Independent schools in state v private research were 'defined' by the group commissioning the report
Two months ago the media was full of research by Durham University which suggested attending a private school equalled two years extra education at age 16 or 0.64 of a GCSE grade. That conclusion was seized upon by the Independent Schools Council (ISC) who had commissioned the report to claim the superiority of private schools.
But the ISC and media coverage missed researchers’ warnings. The results weren’t as clear cut as headlines claimed. The researchers studied existing literature which considered the existence of any private school advantage. The conclusions in the literature were inconclusive: the 'jury is still out' on whether attending a private school enhanced academic achievement. And our Henry Stewart cast doubt on the assertion that 0.64 of a GCSE grade equalled two extra years schooling.
I wanted to know whether the Durham researchers looked at GCSE results from ALL independent schools or only those who were members of groups such as the Headmasters' and Headmistresses' Conference (HMC) for which ISC acts as an umbrella. Membership of these groups is not open to all fee-charging schools but restricted to those of a particular 'quality'. If the research were limited solely to schools in these affiliated groups, then this would surely affect the results. There are over 1000 independent schools which are not members of such organisations. If these non-affiliated schools were included then it would likely reduce the alleged independent schools advantage.
The report itself gave a clue. It said: ‘The set of independent schools involved in the study were defined by the ISC. They provided a list of independent schools.’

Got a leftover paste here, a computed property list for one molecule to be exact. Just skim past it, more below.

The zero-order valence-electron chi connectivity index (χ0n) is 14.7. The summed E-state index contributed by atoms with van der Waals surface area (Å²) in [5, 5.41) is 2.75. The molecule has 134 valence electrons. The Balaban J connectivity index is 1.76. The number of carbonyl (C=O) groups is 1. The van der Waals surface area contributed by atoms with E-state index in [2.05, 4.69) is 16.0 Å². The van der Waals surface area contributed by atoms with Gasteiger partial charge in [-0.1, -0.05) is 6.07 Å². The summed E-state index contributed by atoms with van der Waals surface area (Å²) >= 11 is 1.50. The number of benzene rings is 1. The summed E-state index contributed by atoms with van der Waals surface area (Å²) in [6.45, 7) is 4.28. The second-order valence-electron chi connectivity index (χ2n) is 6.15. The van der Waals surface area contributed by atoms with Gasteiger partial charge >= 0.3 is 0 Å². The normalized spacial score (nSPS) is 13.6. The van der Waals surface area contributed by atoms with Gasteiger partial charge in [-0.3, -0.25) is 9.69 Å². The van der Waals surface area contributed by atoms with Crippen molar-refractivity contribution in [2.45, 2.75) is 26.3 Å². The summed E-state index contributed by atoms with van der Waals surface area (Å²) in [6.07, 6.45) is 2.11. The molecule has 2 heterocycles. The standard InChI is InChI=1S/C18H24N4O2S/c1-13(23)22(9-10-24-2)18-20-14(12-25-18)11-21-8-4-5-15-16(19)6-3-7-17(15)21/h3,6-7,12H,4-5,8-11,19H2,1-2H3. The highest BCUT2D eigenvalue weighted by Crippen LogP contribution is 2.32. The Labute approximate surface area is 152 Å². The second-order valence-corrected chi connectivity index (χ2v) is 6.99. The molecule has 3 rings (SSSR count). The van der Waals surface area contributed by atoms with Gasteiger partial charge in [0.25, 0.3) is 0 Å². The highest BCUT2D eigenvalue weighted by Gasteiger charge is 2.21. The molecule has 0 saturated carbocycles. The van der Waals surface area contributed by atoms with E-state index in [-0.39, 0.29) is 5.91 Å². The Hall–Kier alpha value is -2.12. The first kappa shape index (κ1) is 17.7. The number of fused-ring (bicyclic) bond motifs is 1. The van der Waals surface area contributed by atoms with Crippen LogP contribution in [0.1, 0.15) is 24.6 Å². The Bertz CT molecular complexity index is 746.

This confirms that the independent schools used for comparison were chosen by the ISC, the report’s commissioners.
I wanted to find out if this list contained non-affiliated schools and, if so, how many. So I sent a Freedom of Information request to Durham University. This asked for the following:
1 How many affiliated independent schools were surveyed.
2 How many non-affiliated independent schools were surveyed.
3 The proportion of surveyed independent schools which selected their intake for ability.
The University replied saying it did not have the information I requested.
Since Durham University claims not to have this data then I can only presume the independent schools were ones affiliated to the ISC and, being mostly selective, were likely to have GCSE results higher than state schools which cater for the whole ability range.
When the report was published, Julie Robinson, General Secretary of ISC, acknowledged it was difficult to compare fee-charging and state-funded schools and there was ‘much excellence to be seen in school of all types’. But she added that the ‘ground-breaking report from such a world-renowned and respected research unit at Durham University really does give us solid ground to say that based on academic results, independent schools are worth paying for.’
But if the independent schools used for comparison were mostly those who select for ability and did not include non-affiliated schools, then how can Durham’s research be described as ‘solid evidence’ that schools in the independent sector are ‘worth paying for’?
UPDATE 17 May 2016. We were right to be sceptical about this ISC commission report. Se analysis by Nick Hassey, Teach First, on the BERA blog.
The above article has been amended to make it clear the conclusion that the jury was still out about any private school advantage was from the literature which was studied by the researchers.